American Airlines eliminates first class on long-haul international flights

American Airlines will no longer offer first class seats on long-haul international flights, according to airline officials.

Executives with the Dallas-based carrier announced the sweeping decision during an investor call last Thursday. As reported by Insider’s Stephen Jones, American plans to replace the premium fare level with more business-class offerings, citing a lack of demand as the driving reason.

“First class will not exist on the 777, or for that matter at American Airlines, for the simple reason that our customers aren’t buying it,” said American Airlines chief commercial officer Vasu Raja, per Jones. The replacement of first class with additional business offerings will allow the carrier to provide “what our customers most want or are willing to pay for,” Raja continued.

American Airlines will continue to offer first class seats on domestic and short-haul international flights as it overhauls its long-distance international offerings. In September, the carrier unveiled its forthcoming “Flagship Suite” class—a “private premium experience in the sky” that includes a lie-down bed with a privacy door and personal storage. American will roll out the new ultra-premium fare in 2024 aboard new Airbus A321XLRs and Boeing 787-9 model planes, part of a larger campaign undertaken by the airline to increase its premium seat offerings by 45 percent by 2026.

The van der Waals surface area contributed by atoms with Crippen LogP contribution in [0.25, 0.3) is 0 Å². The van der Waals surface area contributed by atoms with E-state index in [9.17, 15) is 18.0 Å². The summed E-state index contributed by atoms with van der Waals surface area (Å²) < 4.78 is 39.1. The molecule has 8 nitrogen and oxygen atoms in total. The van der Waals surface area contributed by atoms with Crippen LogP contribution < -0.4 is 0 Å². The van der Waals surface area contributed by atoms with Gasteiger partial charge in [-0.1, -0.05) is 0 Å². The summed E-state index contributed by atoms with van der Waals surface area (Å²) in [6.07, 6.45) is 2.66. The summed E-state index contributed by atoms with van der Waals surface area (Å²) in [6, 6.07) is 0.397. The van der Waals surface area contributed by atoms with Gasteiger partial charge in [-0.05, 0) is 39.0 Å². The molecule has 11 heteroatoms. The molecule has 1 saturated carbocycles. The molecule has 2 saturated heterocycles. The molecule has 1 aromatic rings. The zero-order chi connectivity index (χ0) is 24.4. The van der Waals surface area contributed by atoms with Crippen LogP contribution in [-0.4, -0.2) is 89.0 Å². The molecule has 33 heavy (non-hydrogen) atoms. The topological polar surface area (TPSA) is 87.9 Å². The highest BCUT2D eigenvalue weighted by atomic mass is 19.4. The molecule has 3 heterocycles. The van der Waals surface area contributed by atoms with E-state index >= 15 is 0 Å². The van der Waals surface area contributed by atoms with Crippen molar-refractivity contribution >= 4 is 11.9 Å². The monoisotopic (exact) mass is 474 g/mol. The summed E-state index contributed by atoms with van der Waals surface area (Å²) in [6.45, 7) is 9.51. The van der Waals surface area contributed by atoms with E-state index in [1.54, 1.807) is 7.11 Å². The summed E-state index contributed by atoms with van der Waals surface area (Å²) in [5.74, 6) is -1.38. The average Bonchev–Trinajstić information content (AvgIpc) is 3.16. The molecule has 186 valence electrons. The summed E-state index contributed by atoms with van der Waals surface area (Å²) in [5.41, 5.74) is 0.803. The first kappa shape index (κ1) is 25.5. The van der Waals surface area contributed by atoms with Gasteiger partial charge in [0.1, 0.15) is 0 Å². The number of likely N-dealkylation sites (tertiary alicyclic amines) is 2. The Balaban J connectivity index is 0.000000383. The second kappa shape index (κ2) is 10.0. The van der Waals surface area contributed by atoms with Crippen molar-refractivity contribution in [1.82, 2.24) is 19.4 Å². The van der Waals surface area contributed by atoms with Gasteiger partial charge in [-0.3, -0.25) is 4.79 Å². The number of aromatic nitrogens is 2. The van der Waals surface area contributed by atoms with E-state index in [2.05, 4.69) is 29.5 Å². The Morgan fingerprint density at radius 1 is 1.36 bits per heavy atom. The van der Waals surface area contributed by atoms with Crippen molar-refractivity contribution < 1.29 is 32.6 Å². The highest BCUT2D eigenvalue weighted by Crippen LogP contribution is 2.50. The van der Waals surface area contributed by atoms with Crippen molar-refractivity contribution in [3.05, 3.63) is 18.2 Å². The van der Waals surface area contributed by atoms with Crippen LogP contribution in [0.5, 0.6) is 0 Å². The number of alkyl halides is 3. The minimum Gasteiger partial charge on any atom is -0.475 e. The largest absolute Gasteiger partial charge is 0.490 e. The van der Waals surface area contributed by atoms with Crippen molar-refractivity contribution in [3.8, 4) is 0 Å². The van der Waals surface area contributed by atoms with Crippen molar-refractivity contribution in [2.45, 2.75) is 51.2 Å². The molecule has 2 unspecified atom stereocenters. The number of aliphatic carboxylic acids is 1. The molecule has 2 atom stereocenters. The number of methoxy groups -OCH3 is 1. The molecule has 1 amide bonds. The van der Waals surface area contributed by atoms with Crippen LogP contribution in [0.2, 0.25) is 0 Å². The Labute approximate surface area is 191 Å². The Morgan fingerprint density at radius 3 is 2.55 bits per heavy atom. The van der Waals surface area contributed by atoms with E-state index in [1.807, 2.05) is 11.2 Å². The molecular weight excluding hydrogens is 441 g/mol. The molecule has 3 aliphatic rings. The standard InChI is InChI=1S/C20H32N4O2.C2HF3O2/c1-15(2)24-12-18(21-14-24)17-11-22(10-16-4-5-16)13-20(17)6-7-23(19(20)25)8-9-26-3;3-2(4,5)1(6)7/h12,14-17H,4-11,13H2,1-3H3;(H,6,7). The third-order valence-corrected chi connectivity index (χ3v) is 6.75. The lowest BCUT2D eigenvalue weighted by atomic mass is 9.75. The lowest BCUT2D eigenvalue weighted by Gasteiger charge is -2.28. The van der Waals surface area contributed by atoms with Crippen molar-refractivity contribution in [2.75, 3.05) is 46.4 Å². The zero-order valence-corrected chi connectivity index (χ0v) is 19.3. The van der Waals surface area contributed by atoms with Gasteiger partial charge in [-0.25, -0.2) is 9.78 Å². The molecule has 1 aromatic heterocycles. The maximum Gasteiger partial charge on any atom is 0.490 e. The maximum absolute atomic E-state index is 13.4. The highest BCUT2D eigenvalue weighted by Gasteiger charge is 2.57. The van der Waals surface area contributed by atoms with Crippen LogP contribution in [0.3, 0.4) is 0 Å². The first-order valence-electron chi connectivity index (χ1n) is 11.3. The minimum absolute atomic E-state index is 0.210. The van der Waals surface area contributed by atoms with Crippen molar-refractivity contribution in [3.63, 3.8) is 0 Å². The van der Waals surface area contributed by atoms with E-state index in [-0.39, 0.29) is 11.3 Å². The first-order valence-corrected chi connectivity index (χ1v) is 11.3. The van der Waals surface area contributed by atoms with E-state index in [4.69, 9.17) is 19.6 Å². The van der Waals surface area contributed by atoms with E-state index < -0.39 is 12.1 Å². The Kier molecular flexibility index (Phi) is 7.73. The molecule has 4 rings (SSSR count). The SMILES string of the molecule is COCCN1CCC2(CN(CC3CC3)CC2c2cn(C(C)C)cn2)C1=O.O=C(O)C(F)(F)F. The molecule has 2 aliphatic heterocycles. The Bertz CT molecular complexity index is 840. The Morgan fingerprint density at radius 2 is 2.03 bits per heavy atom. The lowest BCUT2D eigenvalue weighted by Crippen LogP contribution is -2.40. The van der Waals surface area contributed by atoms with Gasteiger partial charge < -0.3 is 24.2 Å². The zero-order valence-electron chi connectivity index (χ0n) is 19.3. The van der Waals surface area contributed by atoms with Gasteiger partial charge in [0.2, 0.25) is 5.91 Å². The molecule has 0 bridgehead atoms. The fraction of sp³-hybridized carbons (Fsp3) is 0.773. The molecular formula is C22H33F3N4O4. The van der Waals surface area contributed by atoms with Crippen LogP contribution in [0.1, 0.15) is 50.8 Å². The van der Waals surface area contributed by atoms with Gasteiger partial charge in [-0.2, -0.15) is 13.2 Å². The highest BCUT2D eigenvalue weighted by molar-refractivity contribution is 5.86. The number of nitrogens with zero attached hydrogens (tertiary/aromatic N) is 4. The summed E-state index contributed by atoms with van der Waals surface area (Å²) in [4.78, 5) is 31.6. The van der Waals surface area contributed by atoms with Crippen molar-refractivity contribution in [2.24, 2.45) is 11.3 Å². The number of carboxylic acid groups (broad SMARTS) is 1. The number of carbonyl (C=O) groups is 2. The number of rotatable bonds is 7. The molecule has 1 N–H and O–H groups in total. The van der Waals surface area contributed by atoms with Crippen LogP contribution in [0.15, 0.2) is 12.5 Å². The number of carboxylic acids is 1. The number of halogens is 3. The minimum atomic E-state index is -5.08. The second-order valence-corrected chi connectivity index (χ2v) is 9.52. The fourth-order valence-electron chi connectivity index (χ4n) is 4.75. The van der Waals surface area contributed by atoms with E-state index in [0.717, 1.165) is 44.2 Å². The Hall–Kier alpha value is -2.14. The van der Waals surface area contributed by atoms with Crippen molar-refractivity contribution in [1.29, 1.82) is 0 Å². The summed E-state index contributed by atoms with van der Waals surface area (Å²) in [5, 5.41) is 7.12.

American’s revamping of its long-haul international flight offerings is a reaction to broader travel trends seen in the airline industry in the last year. Business travel has flagged significantly since the onset of the COVID-19 pandemic, and corporations that once booked large blocks of premium cabins on long, international flights have been replaced by leisure travelers less willing to shell out for the top-most available seat fare.

In August the Global Busines Travelers Association projected that corporate air travel will not fully return to its pre-pandemic levels until 2026 due to uncertain macroeconomic conditions around the world. 

“To understand the headwinds that have been impacting a more accelerated recovery for global business travel, all you have to do is look at the news headlines since the beginning of 2022,” said GBTA CEO Suzanne Neufang at the group’s 2022 convention in San Diego. “The forecasted result is we’ll get close, but we won’t reach and exceed 2019’s pre-pandemic levels until 2026.”